Why you should watch this film: Because, purely and simply, you get to hear the people who played with Dave in the original games in their own voices. In some cases, you get to hear them for the last time; watching this film back in May at the premiere was pretty heart-wrenching for me personally, as some of these people have now passed away. This film may be your last chance to hear from some of my friends, and I suggest you take the opportunity to watch it and se what I found when I came to the Twin Cities back in 1975.

You will meet some pretty amazing people, and hear some pretty funny stories. I think you'll be amused.


As I mentioned, some things have gone very well, and I'll start posting on them shortly. Thanks for your patience!

Sunday, July 21, 2019

If I May Be Permitted A Personal Note...

Herself, in 1987 is our 29th wedding anniversary. We are still here, in our same little house that we were married in the back yard of, and we suspect shall be here for a while longer.

Tekumel has had no greater supporter or worker; she's been there behind the scenes since 1987, making the magic happen.

Thank you, my love...

Saturday, July 13, 2019

'System Mastery' vs. 'World Settings'

The scene of the action(s)

Early last year, an experienced D&D 5e gamer told me I should get out of the campaign that I'd been playing for a while, as I was "holding the party back because I didn't have system mastery on the 5e rules". So, since I agreed with him, I handed my player-character sheets back to the very patient GM, and left the campaign. (And the table, and the game store, but that's a different story.)

It got me thinking. No, I don't 'know the rules'. I'd thought I'd known the world, as we were playing in Dave Arneson's Blackmoor. What I had failed to comprehend was that we were not playing in Dave's Blackmoor, but in the Zeigeist Games version - which is substantially different, with most of what made Dave's Blackmoor so unique and fun simply not being present. (Like Gertie, The Mother of All Dragons, for example.)

Back in the day, we didn't play rules sets; we played worlds, and game scenarios set in those worlds. We did this both for what has become the 'RPG genre' and the 'wargaming genre', as all of us being so young and inexperienced (I have also been called 'unsophisticated', about this now vital and very important difference in genres) we simply did know any better some forty years ago.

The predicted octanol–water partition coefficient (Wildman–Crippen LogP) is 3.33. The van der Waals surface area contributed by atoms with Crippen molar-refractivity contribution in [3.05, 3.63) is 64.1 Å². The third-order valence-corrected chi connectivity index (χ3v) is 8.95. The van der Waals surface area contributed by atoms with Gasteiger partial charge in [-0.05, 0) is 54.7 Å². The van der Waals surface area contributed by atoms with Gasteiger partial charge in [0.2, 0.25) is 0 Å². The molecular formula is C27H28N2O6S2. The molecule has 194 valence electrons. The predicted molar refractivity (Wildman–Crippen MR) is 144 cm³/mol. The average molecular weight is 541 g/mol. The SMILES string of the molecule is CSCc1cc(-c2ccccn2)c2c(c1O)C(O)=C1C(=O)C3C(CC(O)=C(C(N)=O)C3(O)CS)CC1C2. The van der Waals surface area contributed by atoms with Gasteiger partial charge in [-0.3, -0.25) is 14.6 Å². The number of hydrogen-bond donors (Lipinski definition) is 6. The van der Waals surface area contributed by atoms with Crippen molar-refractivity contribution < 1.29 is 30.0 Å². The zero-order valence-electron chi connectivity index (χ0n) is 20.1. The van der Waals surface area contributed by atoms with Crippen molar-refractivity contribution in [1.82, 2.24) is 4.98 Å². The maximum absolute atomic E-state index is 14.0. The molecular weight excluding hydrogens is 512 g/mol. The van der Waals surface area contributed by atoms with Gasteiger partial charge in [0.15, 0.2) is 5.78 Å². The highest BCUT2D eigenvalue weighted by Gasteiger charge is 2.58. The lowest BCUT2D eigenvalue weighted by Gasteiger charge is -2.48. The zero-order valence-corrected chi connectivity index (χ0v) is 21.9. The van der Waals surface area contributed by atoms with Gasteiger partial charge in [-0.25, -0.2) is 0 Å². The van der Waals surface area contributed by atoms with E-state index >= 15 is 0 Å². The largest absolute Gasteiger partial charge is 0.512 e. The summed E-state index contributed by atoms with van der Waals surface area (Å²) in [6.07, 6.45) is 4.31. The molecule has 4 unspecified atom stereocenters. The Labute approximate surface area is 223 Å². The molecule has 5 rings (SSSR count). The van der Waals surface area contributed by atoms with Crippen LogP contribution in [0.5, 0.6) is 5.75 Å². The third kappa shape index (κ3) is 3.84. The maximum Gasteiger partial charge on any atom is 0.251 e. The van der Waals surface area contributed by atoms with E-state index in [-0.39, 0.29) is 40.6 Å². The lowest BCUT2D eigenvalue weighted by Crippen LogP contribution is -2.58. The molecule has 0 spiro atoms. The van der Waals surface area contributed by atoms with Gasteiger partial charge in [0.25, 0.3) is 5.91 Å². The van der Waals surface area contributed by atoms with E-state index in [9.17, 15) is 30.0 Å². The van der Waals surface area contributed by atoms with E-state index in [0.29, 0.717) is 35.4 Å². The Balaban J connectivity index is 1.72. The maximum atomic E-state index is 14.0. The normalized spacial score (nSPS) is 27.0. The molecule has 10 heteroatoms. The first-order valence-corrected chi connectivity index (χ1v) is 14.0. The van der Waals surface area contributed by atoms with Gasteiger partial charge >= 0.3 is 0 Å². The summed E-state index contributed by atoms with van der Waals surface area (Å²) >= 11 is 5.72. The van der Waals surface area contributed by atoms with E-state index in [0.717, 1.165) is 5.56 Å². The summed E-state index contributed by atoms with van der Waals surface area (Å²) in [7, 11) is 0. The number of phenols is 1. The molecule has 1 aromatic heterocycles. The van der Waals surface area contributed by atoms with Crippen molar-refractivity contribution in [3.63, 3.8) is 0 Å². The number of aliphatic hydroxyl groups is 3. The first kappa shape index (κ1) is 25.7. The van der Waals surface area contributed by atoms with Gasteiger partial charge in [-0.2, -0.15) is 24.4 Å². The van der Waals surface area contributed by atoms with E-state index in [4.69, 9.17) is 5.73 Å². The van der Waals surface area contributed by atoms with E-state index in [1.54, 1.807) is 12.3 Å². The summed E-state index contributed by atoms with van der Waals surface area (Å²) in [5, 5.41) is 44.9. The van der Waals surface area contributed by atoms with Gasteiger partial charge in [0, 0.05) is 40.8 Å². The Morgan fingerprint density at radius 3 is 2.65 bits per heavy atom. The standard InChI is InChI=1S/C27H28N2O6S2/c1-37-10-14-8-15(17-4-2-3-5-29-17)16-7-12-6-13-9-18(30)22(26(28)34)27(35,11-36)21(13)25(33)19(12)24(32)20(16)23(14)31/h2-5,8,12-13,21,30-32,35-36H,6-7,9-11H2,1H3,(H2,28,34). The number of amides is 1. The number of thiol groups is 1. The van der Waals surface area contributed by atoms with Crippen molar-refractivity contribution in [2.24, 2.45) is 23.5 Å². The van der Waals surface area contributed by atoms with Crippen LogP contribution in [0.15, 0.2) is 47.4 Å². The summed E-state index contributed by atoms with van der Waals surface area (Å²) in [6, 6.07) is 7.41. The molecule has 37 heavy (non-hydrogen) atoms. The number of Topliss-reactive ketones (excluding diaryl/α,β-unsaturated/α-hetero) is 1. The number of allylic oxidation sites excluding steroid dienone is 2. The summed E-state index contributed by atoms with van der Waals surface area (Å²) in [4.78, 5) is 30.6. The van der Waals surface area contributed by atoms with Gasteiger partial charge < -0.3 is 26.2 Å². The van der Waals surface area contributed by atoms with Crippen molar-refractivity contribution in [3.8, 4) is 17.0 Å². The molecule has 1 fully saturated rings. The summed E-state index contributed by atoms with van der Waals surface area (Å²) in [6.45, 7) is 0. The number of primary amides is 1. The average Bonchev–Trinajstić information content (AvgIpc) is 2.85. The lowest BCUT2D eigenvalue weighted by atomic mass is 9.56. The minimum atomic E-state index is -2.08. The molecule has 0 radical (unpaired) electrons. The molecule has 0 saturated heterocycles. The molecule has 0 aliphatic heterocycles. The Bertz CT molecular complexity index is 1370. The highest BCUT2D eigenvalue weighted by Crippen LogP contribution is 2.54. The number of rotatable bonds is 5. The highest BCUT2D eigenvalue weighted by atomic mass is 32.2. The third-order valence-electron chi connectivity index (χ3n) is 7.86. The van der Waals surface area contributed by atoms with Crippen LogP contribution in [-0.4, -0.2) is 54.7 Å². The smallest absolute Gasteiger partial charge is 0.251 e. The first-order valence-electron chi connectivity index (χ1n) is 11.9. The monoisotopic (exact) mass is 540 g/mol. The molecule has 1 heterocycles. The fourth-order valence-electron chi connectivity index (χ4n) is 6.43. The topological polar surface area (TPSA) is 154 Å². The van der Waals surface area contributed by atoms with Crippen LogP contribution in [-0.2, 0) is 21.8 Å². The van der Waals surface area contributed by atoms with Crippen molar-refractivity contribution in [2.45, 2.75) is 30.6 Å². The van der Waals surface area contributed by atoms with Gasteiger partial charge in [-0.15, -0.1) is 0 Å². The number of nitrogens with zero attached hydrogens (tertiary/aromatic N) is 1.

I get asked what I play, so here it is:

Tekumel - by M. A. R. Barker

I have always loved Phil's creation, and I enjoy campaigning in it. So, I do, and I use whatever rules set happens to fit that particular game session.

Barsoom - by Edgar Rice Burroughs

Phil introduced me to Barsoom, and I've never looked back. Sword And Planet Romance, in all it's glory. Those Therns continue to be a pain...

Ancient Egypt - by Hollywood and the Pulps

Historical gaming has always been something I've enjoyed, to the despair of Serious Historical Gamers. Real history is full of really wonderfully goofy stuff, like The Tangier Garrison of Charles II, and you can't make it up nearly as well. So, 'classic' Aegyptus as in the time of Lord Meren, and 'Hollywood' Aegyptus as in the time of Richard Burton and Elizabeth Taylor.

The Dark Ages - by The Missus, Herself

More historical campaigning, but with lefse and open-faced sandwiches on the sideboard. Herself is Scandinavian, so she wanted to salvage the fifty Shieldmaiden figures I'd bought for an abortive campaign by adventuring in the Viking Age. I happen to have a bunch of old Ral Partha / RAFM 'Royal Armies of the Hyborian Age' figures as well, so we can have some raids to sack and pillage those Northern European buildings I have. And we can visit Novgorod and Constantinople, too, such is the depth of my scenery boxes